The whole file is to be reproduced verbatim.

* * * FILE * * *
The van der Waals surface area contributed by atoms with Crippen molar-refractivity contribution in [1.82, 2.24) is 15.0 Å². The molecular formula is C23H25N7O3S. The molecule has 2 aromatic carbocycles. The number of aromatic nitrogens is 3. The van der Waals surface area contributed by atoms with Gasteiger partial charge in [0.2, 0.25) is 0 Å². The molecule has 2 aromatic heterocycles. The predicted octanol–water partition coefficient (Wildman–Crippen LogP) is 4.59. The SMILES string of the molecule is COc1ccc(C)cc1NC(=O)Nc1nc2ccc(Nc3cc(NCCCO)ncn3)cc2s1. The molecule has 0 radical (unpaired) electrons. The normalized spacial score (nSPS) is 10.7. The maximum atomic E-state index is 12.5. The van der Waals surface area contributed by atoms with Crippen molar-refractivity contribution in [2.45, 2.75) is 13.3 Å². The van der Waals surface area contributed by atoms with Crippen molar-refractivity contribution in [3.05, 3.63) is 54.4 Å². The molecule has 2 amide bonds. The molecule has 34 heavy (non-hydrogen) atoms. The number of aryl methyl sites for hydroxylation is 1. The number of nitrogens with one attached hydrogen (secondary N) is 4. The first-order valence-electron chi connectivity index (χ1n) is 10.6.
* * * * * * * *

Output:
The van der Waals surface area contributed by atoms with Crippen molar-refractivity contribution in [1.82, 2.24) is 15.0 Å². The molecular formula is C23H25N7O3S. The molecule has 2 aromatic carbocycles. The number of aromatic nitrogens is 3. The van der Waals surface area contributed by atoms with Gasteiger partial charge in [0.2, 0.25) is 0 Å². The molecule has 2 aromatic heterocycles. The predicted octanol–water partition coefficient (Wildman–Crippen LogP) is 4.59. The SMILES string of the molecule is COc1ccc(C)cc1NC(=O)Nc1nc2ccc(Nc3cc(NCCCO)ncn3)cc2s1. The molecule has 0 radical (unpaired) electrons. The normalized spacial score (nSPS) is 10.7. The maximum atomic E-state index is 12.5. The van der Waals surface area contributed by atoms with Crippen molar-refractivity contribution in [2.45, 2.75) is 13.3 Å². The van der Waals surface area contributed by atoms with Crippen molar-refractivity contribution in [3.05, 3.63) is 54.4 Å². The molecule has 2 amide bonds. The molecule has 34 heavy (non-hydrogen) atoms. The number of aryl methyl sites for hydroxylation is 1. The number of nitrogens with one attached hydrogen (secondary N) is 4. The first-order valence-electron chi connectivity index (χ1n) is 10.6.